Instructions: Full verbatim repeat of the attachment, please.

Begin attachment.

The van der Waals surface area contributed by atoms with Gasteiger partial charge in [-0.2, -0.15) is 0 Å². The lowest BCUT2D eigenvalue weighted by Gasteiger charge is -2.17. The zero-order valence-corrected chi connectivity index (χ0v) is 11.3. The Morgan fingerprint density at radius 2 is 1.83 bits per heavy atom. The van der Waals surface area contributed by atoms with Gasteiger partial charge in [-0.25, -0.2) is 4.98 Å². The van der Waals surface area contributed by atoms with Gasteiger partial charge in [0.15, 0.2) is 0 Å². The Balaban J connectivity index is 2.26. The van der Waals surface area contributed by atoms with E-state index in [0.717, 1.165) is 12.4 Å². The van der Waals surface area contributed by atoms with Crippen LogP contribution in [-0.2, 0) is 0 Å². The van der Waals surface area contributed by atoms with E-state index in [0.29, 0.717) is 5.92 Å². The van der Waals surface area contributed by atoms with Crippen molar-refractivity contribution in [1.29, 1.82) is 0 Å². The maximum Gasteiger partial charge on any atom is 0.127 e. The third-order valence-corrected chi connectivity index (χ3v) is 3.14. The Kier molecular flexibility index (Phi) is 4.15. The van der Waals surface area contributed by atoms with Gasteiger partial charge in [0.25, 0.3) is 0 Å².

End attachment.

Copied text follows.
The van der Waals surface area contributed by atoms with Gasteiger partial charge in [-0.2, -0.15) is 0 Å². The lowest BCUT2D eigenvalue weighted by Gasteiger charge is -2.17. The zero-order valence-corrected chi connectivity index (χ0v) is 11.3. The Morgan fingerprint density at radius 2 is 1.83 bits per heavy atom. The van der Waals surface area contributed by atoms with Gasteiger partial charge in [-0.25, -0.2) is 4.98 Å². The van der Waals surface area contributed by atoms with Gasteiger partial charge in [0.15, 0.2) is 0 Å². The Balaban J connectivity index is 2.26. The van der Waals surface area contributed by atoms with E-state index in [0.717, 1.165) is 12.4 Å². The van der Waals surface area contributed by atoms with Crippen LogP contribution in [-0.2, 0) is 0 Å². The van der Waals surface area contributed by atoms with E-state index in [0.29, 0.717) is 5.92 Å². The van der Waals surface area contributed by atoms with Crippen molar-refractivity contribution in [1.29, 1.82) is 0 Å². The maximum Gasteiger partial charge on any atom is 0.127 e. The third-order valence-corrected chi connectivity index (χ3v) is 3.14. The Kier molecular flexibility index (Phi) is 4.15. The van der Waals surface area contributed by atoms with Gasteiger partial charge in [0.25, 0.3) is 0 Å².